Aubrey Plaza and I have a lot in common. We both have brown hair, we both have two legs and we both are famous movie stars with Amy Poehler’s phone numbers at our finger tips. Oh also, I almost forgot the fourth thing we have in common, we’re both insanely sarcastic people. In an interview with The New York Times Magazine, Aubrey opens up about what it’s like to be diagnosed with chronic sarcasm.
Just kidding. Sarcastic people never open up. That’s rule number one. Never let anyone know what you’re really thinking or feeling — lest they confuse you with a person who has genuine emotions and interesting thoughts. Because once they do that, they’ll want to “get to know you,” which I promise you is even more painful than it sounds. Suddenly “how was your day” becomes a question that leads to more questions like “aw, that sucks, why did you boss yell at you?” and “omg, what did your boss do when you threw coffee in her face?” And even worse, when you ask “how was your day” back to someone who you opened up to, you’re required to then listen and also ask follow-up questions. Functioning as a civilized person, it’s the worst! So that’s why when someone asks how your day was, you always answer sarcastically. (Also pro-tip: border on the corner of rudeness and abrupt to really end the conversation quickly.)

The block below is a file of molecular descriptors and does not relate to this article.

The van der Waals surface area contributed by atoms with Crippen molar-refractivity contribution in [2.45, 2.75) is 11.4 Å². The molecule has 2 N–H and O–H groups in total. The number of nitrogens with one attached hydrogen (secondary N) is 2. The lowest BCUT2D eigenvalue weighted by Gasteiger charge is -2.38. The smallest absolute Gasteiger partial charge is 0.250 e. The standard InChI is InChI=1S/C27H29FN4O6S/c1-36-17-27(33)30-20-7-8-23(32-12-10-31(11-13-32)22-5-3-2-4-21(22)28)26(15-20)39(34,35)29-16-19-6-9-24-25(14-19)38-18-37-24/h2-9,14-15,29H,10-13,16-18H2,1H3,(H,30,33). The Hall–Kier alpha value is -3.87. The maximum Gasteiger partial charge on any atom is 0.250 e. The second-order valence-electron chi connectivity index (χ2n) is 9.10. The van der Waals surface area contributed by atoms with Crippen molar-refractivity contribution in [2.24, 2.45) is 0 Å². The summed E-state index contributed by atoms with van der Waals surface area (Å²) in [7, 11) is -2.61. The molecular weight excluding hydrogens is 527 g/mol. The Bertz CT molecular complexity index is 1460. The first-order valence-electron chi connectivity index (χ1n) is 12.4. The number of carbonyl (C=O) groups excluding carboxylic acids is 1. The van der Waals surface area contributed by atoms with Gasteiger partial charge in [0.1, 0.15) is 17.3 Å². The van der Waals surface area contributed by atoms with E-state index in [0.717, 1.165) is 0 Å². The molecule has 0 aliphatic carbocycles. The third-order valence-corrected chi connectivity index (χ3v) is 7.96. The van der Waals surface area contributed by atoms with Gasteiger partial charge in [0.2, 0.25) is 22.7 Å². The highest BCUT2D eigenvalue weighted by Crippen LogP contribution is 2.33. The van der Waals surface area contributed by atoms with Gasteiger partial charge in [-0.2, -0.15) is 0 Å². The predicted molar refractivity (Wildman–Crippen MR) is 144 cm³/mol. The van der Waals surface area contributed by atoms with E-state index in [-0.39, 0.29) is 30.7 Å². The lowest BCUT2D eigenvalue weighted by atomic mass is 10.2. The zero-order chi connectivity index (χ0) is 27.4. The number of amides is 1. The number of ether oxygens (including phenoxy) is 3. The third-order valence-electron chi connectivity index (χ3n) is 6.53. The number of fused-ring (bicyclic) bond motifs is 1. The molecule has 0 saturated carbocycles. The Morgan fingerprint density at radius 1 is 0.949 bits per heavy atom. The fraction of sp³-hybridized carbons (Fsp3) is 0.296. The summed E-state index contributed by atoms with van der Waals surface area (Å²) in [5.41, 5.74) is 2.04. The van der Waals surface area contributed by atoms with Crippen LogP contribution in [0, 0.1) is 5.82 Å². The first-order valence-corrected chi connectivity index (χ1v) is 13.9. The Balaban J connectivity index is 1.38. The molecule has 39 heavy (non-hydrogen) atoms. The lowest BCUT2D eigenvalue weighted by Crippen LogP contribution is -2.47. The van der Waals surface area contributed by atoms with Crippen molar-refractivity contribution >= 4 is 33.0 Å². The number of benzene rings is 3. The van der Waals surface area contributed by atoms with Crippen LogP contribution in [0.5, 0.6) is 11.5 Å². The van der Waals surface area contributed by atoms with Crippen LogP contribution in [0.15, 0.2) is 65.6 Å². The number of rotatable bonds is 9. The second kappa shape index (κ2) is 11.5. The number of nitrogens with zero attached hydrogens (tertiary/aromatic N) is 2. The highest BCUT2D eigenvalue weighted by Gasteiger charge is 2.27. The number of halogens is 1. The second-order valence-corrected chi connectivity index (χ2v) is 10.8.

While sarcasm gets you out of a lot of boring conversation, it sometimes leads to problems. Such as the one Aubrey describes here:
You’re so sarcastic that it’s sometimes difficult to tell when you’re being sincere.
Believe me, it’s a bigger problem for me. I don’t even know when I’m being serious or not. I can’t tell how I truly feel about anything.
Preach it girl! That quote is my life story. It is much harder to be the sarcaser than the sarcasee. It takes effort to never answer something sincerely. So much effort that you forgot how to answer things honestly. Which leads to problem number two. Take it away Aubrey!
Can your friends or family tell when you’re being genuine with them?
Sometimes. I think it’s just the tone of my voice that throws people off. Zooey Deschanel recently told me, “Everything that you say to someone sounds like you’re mocking them.” I was like, “But I’m not.” And she was like, “Even when you just said that, it sounded like you were mocking me.”
My chronic sarcasm got so bad in college that I actually had a friend require me to say, “in all honestly” before any genuine thoughts so he knew I was being honest — and not just being my usual dickwad self. I’d have to be like, “In all honesty, I like this song.” Or “in all honesty, I do really like cheese” or “in all honesty, I think you’re making a giant mistake marrying this guy, back out now, it’s not too late, I’ll distract everyone while you take off that white dress and sneak out the back door. You will regret this, in all honesty.”
So yeah, I totally get what Aubrey’s saying here. And I totally appreciate her being brave enough to say what the rest of us sarcasmos can’t say, because, well, rule number one.